A study by researchers at Stanford University which appeared in Monday’s issue of the Annals of Internal Medicine hit on one of the biggest hot-button issues in nutrition today: organic foods, and their merits. Much of the media coverage has centered on what this large study says about the relative benefits of organic vs. conventionally grown foods in human health.
But that’s not what this study is really about. In fact, only 17 of the 240 studies examined by the researchers involved humans at all (the rest examined the nutrient profiles and pesticide levels of various foods). And of those 17, only 3 involved human health outcomes (eczema, wheezing and atopy, or “hyperallergenic” reactions). And any conclusions about the nutrient profiles of various foods will always be hampered by the fact that, as this NPR piece points out, the profiles of any two tomatoes sitting in the same pile in your grocery’s produce aisle will vary widely, for a host of reasons, regardless of whether they’re organic or conventional.
So it’s not quite the slam-dunk “Organics Are Not Healthier For You!” study some in the media are portraying it to be. It’s simply a serious analysis of the available literature, and it should be welcomed.
After the jump, some key findings of Monday’s study — and a call for cooler heads. Continue reading
Today the US Preventive Services Task Force — an advisory panel of cancer experts — released a new recommendation that men should no longer routinely undergo a PSA blood test to screen for prostate cancer. The federally appointed panel concluded that the harms of unnecessary surgeries or other interventions outweigh the benefits of the test.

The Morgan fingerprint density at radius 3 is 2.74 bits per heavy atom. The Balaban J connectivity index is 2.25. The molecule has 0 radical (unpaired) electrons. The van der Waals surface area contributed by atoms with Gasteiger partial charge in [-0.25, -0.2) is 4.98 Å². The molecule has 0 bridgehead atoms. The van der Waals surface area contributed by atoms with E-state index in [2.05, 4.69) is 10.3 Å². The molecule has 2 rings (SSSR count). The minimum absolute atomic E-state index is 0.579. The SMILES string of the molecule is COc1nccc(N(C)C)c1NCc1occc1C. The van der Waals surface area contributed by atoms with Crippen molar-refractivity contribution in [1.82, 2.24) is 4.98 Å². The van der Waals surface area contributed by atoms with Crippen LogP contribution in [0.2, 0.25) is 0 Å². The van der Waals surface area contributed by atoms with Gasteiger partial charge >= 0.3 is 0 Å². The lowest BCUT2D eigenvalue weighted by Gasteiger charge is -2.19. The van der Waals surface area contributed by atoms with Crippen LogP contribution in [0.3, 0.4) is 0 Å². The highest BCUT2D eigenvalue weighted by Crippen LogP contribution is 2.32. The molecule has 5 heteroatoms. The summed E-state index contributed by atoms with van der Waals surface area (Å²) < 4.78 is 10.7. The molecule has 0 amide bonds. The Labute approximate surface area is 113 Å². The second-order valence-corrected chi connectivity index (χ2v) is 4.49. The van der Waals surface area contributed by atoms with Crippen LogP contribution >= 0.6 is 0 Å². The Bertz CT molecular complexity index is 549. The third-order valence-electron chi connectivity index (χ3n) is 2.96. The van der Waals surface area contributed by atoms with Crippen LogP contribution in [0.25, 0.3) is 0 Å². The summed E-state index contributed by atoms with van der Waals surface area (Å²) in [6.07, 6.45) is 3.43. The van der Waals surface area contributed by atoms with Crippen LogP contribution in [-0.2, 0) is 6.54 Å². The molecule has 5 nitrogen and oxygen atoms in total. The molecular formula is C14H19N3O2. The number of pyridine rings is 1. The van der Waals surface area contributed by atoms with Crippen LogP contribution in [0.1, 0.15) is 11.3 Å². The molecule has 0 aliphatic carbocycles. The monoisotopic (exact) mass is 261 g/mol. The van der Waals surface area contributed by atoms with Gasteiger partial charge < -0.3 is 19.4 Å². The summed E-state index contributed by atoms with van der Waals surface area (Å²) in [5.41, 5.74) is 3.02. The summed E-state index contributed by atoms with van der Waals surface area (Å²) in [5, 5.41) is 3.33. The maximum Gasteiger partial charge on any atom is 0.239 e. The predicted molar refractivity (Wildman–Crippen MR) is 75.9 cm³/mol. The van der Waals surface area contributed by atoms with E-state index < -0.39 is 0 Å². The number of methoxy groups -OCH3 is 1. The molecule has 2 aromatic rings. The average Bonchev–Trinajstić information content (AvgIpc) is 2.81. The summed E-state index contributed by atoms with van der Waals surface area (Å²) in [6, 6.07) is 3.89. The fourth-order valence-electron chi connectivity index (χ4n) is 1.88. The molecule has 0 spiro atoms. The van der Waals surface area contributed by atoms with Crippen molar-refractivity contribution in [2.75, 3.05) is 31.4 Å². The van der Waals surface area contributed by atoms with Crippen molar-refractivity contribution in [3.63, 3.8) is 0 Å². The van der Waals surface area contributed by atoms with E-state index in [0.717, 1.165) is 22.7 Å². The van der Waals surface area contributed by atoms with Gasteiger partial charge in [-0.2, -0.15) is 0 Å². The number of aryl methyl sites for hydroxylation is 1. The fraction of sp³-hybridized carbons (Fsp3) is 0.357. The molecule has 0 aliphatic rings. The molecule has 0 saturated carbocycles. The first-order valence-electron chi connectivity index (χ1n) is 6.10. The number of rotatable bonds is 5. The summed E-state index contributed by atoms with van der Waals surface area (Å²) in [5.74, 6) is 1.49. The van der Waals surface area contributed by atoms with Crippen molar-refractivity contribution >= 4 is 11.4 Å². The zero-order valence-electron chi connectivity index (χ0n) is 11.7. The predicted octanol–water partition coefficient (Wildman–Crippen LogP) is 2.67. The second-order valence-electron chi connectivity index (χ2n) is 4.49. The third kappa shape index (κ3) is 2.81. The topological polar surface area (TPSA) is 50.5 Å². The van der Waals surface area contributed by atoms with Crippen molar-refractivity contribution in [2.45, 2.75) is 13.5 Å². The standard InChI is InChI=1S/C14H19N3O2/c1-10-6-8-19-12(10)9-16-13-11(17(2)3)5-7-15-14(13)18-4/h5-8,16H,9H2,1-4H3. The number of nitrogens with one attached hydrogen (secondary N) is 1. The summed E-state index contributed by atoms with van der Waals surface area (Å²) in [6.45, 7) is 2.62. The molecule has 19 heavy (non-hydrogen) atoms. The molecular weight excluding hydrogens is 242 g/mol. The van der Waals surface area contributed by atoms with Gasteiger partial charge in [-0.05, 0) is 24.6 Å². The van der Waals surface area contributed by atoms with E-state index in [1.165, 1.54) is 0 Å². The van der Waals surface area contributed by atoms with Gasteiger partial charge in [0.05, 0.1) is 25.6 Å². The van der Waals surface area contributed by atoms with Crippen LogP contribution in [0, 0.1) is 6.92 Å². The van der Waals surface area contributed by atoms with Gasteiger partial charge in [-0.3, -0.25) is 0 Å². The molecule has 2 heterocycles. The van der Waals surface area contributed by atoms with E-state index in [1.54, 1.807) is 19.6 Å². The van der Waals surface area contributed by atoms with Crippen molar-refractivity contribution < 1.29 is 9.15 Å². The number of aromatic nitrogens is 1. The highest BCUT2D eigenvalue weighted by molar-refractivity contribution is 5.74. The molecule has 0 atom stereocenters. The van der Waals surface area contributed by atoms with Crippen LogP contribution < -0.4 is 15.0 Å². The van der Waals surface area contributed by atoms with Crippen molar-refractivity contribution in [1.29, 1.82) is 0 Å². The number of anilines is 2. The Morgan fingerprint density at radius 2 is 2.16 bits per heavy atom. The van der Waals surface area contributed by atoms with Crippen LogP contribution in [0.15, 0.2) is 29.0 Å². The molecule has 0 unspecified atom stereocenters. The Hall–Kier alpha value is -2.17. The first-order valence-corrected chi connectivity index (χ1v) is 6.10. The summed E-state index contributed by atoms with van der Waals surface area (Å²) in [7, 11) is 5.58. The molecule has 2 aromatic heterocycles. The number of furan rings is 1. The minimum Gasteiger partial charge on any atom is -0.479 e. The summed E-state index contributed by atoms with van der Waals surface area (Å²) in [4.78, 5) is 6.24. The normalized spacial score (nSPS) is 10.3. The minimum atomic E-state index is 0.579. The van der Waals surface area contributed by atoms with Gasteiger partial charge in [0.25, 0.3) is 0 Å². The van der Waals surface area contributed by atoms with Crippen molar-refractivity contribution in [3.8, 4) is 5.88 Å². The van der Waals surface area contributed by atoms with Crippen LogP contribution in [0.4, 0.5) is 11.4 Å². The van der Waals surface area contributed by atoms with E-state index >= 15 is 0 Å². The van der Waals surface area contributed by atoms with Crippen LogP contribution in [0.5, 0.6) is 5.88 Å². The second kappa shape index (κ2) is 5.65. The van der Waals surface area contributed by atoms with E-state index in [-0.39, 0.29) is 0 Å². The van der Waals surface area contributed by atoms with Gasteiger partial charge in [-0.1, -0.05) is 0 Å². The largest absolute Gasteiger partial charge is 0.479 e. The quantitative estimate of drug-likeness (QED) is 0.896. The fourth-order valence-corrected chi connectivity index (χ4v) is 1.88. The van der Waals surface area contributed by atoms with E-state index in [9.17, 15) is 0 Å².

The Task Force released the recommendation in today’s issue of the journal Annals of Internal Medicine.
The American Urological Society is one organization saying the Task Force is taking an extreme position, and that regular PSA screening for men 50 and over saves lives.
While the back-and-forth continues, we at AICR believe that the decision of how often to screen for this and other cancers remains a personal one, and one that is best decided in consultation with one’s healthcare provider. Continue reading
If you’ve been following the health news over this past week, you’ve heard two conflicting messages about the humble, quintessentially American snack, popcorn.
It’s a conflict straight out of a superhero flick: Yesterday, popcorn was a caloric villain determined to wreak havoc on our innocent waistlines. Today, it’s a nutritional champion, valiantly defending our bodies from damage.
So which is it?
Earlier this month, in a bid to urge lawmakers to require movie theaters to list calorie counts on menu boards, the Center for Science in the Public Interest (CSPI) launched an awareness campaign. In its materials, such as this video, CSPI singled out one alarming data point: A medium popcorn without added butter from Regal Cinemas weighs in at an astonishing 1200 calories. That’s the equivalent of four fast-food cheesburgers and 5 slices of Papa John’s pepperoni pizza. Continue reading